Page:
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Showing posts from November, 2009

Almost as if God gave each one of us a brain

Literary awards are more than just ego boosts these days. As the critic James Wood observed a few years back, "prizes are the new reviews," the means by which many people now decide which books to buy, when they bother to buy books at all. There are some 400,000 titles published per year in the U.S. alone -- one new book every minute and a half -- according to Bowker, a company providing information services to the industry, and there are fewer people with the time and inclination to read them. If you only read, for example, about five novels per year (a near-heroic feat of literacy for the average American), you could limit yourself to just the winners of the NBA, the Pulitzer, the National Book Critics Circle, the Booker Prize and then, oh, a Hugo or Edgar winner -- or even a backlist title by that year's Nobel Prize winner. You'd never have to lower your sights to anything unlaureled by a major award.On the other hand, if you've just self-published a book on p…

The Wild Things ate my Freud, and ain't my friends

Freud is not my co-pilotWhen Max is asked in the film what is the cure for loneliness, he responds that "a little loneliness is good."There's a sadness and a beauty in the way Max manages his loneliness by using his imagination. He takes himself to a place we've all visited, where our greatest fear is being eaten by a monster, and our greatest defence is becoming bigger than any other person, so big that we become confidant and advisor to monsters.When Maurice Sendak's book was published in 1964, a dumpster bin-sized amount of literature spewed out, upchucking explanations for the monsters as oversized, morality play characters, each representing a basic human emotion. In Jonze's film version, monster Carol (James Gandolfini) could easily be read as a transvestite with an insatiable sexual hunger, hence his voracious appetite for past kings. The asexuality of these creatures could make for a Freudian buffet of psychoanalytic opinion. The book has been said to…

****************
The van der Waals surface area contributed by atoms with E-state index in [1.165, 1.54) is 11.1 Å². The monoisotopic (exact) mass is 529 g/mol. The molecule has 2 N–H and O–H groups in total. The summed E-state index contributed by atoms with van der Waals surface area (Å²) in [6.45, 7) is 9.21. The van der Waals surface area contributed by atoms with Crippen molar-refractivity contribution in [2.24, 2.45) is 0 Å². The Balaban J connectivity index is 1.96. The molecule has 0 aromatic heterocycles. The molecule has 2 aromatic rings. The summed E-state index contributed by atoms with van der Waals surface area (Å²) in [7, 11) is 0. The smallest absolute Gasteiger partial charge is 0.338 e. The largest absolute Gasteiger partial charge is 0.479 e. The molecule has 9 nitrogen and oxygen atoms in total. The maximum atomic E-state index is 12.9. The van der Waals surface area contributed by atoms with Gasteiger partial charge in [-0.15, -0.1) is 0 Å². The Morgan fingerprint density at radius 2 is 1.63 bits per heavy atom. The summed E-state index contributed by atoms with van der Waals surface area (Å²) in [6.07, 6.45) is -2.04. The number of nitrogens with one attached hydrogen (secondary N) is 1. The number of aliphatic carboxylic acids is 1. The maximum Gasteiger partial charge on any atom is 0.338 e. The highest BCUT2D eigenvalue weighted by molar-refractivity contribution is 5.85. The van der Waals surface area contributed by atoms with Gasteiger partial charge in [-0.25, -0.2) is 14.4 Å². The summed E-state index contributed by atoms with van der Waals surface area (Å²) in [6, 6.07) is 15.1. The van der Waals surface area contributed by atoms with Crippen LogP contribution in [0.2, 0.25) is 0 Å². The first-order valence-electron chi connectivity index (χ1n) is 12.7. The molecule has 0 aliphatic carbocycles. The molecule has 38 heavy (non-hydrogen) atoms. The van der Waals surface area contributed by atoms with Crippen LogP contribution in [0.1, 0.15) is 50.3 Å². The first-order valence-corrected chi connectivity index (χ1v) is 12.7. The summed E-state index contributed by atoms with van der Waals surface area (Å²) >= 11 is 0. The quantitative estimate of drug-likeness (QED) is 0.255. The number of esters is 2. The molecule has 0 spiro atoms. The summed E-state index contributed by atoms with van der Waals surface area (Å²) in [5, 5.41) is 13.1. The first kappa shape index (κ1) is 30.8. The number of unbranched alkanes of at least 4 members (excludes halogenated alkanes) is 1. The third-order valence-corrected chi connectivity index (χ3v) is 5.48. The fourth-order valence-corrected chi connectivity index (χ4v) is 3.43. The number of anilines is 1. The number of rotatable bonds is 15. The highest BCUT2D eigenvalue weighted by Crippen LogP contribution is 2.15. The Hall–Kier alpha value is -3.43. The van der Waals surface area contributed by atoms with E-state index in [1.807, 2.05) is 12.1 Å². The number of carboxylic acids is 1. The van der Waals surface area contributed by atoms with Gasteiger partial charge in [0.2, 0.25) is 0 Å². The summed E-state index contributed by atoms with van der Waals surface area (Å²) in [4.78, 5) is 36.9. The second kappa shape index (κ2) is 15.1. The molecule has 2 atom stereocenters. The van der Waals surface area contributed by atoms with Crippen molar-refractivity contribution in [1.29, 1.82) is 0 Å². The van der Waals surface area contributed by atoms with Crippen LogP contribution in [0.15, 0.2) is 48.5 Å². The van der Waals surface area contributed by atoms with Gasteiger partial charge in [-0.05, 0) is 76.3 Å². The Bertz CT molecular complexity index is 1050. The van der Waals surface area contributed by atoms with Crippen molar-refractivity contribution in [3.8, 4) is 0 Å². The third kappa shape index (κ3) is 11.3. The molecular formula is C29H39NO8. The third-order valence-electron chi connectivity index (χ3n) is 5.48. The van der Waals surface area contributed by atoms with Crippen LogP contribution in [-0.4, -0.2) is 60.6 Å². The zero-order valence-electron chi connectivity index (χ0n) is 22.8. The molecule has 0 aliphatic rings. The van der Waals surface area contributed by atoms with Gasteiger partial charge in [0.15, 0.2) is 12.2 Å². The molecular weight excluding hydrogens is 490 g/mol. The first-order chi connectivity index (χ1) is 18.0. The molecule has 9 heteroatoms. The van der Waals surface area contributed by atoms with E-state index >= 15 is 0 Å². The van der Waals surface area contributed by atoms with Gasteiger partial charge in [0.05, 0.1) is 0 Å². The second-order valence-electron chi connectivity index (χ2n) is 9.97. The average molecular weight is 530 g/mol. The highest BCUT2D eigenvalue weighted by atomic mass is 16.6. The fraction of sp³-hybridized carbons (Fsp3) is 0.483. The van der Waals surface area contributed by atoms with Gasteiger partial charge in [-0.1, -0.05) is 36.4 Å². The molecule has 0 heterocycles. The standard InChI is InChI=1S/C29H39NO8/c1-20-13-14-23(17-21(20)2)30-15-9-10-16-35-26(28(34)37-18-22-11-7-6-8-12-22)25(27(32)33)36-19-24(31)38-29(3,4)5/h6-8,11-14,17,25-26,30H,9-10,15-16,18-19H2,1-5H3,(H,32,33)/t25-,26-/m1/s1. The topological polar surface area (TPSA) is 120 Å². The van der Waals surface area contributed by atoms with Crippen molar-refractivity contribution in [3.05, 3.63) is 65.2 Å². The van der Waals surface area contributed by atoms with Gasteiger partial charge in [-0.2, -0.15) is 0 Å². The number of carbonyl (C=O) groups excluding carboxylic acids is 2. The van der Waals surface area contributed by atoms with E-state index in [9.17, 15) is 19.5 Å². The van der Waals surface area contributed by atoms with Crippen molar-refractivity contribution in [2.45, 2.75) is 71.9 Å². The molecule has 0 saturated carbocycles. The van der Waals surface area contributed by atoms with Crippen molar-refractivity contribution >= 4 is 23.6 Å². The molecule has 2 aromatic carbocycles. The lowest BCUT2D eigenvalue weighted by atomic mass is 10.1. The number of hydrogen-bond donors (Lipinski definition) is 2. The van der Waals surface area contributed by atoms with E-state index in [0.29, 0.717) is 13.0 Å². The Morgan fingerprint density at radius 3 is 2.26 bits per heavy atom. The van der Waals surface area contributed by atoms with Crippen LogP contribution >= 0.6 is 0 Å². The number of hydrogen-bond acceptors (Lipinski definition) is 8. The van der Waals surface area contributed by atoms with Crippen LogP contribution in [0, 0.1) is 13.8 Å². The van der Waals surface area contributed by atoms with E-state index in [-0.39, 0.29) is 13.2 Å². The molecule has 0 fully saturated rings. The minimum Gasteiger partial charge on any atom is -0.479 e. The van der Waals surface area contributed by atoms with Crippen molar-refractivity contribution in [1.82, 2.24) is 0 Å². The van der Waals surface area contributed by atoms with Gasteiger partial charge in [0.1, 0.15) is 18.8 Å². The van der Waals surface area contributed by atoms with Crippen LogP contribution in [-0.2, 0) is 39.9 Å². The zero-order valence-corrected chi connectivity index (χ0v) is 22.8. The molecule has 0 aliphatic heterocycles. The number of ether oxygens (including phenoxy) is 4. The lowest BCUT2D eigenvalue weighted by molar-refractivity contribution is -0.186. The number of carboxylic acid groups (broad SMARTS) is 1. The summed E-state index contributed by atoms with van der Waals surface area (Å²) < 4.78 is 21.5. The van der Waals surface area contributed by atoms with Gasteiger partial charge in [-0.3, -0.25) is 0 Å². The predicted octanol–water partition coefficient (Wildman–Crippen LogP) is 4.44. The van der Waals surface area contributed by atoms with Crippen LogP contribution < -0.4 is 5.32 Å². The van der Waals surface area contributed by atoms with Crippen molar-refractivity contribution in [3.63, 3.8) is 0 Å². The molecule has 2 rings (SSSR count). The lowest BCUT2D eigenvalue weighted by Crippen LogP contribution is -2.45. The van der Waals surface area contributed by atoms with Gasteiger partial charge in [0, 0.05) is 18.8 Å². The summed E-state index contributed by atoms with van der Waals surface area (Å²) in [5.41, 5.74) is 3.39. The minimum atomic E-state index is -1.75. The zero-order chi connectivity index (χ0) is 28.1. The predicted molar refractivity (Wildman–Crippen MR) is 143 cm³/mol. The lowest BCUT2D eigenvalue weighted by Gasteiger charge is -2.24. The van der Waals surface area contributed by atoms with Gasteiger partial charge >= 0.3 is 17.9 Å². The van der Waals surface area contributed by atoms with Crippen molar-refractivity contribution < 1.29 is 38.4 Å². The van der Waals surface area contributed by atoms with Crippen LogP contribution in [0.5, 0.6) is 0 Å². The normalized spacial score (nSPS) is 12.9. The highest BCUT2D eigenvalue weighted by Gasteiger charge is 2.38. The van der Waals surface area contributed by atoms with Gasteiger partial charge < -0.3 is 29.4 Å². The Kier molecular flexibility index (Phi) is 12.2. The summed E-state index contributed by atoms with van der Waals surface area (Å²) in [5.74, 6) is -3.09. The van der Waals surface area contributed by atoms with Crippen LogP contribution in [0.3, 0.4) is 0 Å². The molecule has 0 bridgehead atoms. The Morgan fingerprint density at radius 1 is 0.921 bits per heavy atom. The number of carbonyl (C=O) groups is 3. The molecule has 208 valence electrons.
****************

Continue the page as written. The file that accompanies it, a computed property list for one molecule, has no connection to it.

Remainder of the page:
Things are not as they seem: thoughts on Obama / Palin

snlNow that her Oprah appearance is over – and boy, did Oprah let the liberals in her audience down; what a waste! – let me confess to my own Palin fatigue. I just can't take seriously the idea that she'll ever be president, even after her moderately successful softball game with Oprah. Palin sealed that fate when she quit being governor (although maybe she can run with Lou Dobbs on the All Quitters ticket in 2012). She'll never obtain the record or the reliability she needs to run credibly for president now that she gave up the modestly challenging job of running Alaska. I don't see her ever having the self-discipline or the humility to admit how very much she'd need to learn to be remotely qualified. (Joan Walsh, “I have Palin fatigue already,” Salon, 16 November 2009)Intuition: I wonder if it will end up that Pailin is to Obama, as McCain was to Bush? That is, despite it all, I am not actually convinced that those who support Pailin actually hate Obama -- I thin…